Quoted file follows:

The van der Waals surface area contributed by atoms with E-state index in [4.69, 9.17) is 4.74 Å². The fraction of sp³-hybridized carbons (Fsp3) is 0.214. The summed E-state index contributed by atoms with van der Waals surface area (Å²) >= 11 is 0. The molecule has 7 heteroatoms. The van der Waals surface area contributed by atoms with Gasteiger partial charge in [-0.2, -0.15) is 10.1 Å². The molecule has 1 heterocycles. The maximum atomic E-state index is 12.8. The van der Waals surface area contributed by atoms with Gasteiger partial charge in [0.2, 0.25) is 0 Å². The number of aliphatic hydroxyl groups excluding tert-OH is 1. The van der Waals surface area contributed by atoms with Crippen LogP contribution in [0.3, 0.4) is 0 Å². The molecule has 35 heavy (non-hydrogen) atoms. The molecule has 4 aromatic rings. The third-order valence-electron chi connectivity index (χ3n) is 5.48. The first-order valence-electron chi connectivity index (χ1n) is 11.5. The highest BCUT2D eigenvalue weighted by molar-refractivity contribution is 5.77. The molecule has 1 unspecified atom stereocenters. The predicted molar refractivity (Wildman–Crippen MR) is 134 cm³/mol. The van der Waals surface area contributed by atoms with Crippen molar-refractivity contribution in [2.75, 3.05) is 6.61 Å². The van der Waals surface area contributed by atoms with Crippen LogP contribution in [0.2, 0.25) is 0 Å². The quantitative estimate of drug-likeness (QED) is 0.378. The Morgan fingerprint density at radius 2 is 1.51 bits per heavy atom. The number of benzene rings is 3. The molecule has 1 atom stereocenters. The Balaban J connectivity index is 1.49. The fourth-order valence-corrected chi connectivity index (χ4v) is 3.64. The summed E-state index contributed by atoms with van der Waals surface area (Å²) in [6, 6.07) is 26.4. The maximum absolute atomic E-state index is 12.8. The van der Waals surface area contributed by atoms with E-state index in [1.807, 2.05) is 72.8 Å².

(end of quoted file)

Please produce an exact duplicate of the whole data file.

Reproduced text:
The van der Waals surface area contributed by atoms with E-state index in [4.69, 9.17) is 4.74 Å². The fraction of sp³-hybridized carbons (Fsp3) is 0.214. The summed E-state index contributed by atoms with van der Waals surface area (Å²) >= 11 is 0. The molecule has 7 heteroatoms. The van der Waals surface area contributed by atoms with Gasteiger partial charge in [-0.2, -0.15) is 10.1 Å². The molecule has 1 heterocycles. The maximum atomic E-state index is 12.8. The van der Waals surface area contributed by atoms with Gasteiger partial charge in [0.2, 0.25) is 0 Å². The number of aliphatic hydroxyl groups excluding tert-OH is 1. The van der Waals surface area contributed by atoms with Crippen LogP contribution in [0.3, 0.4) is 0 Å². The molecule has 35 heavy (non-hydrogen) atoms. The molecule has 4 aromatic rings. The third-order valence-electron chi connectivity index (χ3n) is 5.48. The first-order valence-electron chi connectivity index (χ1n) is 11.5. The highest BCUT2D eigenvalue weighted by molar-refractivity contribution is 5.77. The molecule has 1 unspecified atom stereocenters. The predicted molar refractivity (Wildman–Crippen MR) is 134 cm³/mol. The van der Waals surface area contributed by atoms with Crippen molar-refractivity contribution in [2.75, 3.05) is 6.61 Å². The van der Waals surface area contributed by atoms with Crippen LogP contribution in [0.2, 0.25) is 0 Å². The quantitative estimate of drug-likeness (QED) is 0.378. The Morgan fingerprint density at radius 2 is 1.51 bits per heavy atom. The number of benzene rings is 3. The molecule has 1 atom stereocenters. The Balaban J connectivity index is 1.49. The fourth-order valence-corrected chi connectivity index (χ4v) is 3.64. The summed E-state index contributed by atoms with van der Waals surface area (Å²) in [6, 6.07) is 26.4. The maximum absolute atomic E-state index is 12.8. The van der Waals surface area contributed by atoms with E-state index in [1.807, 2.05) is 72.8 Å².